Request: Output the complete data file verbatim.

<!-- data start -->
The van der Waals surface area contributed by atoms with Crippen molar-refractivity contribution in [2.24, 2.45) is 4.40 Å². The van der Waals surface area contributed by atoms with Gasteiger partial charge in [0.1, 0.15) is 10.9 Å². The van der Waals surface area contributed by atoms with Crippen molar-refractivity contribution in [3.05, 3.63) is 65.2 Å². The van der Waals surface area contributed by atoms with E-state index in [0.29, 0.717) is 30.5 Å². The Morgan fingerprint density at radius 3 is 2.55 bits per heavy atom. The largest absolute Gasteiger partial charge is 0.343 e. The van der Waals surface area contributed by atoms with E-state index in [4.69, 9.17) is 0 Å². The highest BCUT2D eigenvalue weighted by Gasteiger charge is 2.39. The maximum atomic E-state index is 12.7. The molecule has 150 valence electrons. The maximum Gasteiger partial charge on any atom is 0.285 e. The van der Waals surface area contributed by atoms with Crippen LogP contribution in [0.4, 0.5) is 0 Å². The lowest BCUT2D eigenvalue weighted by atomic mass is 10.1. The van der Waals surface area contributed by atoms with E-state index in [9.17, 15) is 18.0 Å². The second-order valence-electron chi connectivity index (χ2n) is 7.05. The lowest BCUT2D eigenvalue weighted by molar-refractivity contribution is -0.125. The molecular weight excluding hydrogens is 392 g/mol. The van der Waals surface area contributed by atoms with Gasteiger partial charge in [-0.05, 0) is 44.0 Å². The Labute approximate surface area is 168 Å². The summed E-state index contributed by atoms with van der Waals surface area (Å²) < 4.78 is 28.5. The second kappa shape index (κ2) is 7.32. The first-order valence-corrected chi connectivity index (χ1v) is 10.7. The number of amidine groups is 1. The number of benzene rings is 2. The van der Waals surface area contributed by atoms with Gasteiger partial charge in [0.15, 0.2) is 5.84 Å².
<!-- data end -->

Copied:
The van der Waals surface area contributed by atoms with Crippen molar-refractivity contribution in [2.24, 2.45) is 4.40 Å². The van der Waals surface area contributed by atoms with Gasteiger partial charge in [0.1, 0.15) is 10.9 Å². The van der Waals surface area contributed by atoms with Crippen molar-refractivity contribution in [3.05, 3.63) is 65.2 Å². The van der Waals surface area contributed by atoms with E-state index in [0.29, 0.717) is 30.5 Å². The Morgan fingerprint density at radius 3 is 2.55 bits per heavy atom. The largest absolute Gasteiger partial charge is 0.343 e. The van der Waals surface area contributed by atoms with E-state index in [4.69, 9.17) is 0 Å². The highest BCUT2D eigenvalue weighted by Gasteiger charge is 2.39. The maximum atomic E-state index is 12.7. The molecule has 150 valence electrons. The maximum Gasteiger partial charge on any atom is 0.285 e. The van der Waals surface area contributed by atoms with Crippen LogP contribution in [0.4, 0.5) is 0 Å². The lowest BCUT2D eigenvalue weighted by atomic mass is 10.1. The van der Waals surface area contributed by atoms with E-state index in [9.17, 15) is 18.0 Å². The second-order valence-electron chi connectivity index (χ2n) is 7.05. The lowest BCUT2D eigenvalue weighted by molar-refractivity contribution is -0.125. The molecular weight excluding hydrogens is 392 g/mol. The van der Waals surface area contributed by atoms with Gasteiger partial charge in [-0.05, 0) is 44.0 Å². The Labute approximate surface area is 168 Å². The summed E-state index contributed by atoms with van der Waals surface area (Å²) < 4.78 is 28.5. The second kappa shape index (κ2) is 7.32. The first-order valence-corrected chi connectivity index (χ1v) is 10.7. The number of amidine groups is 1. The number of benzene rings is 2. The van der Waals surface area contributed by atoms with Gasteiger partial charge in [0.15, 0.2) is 5.84 Å².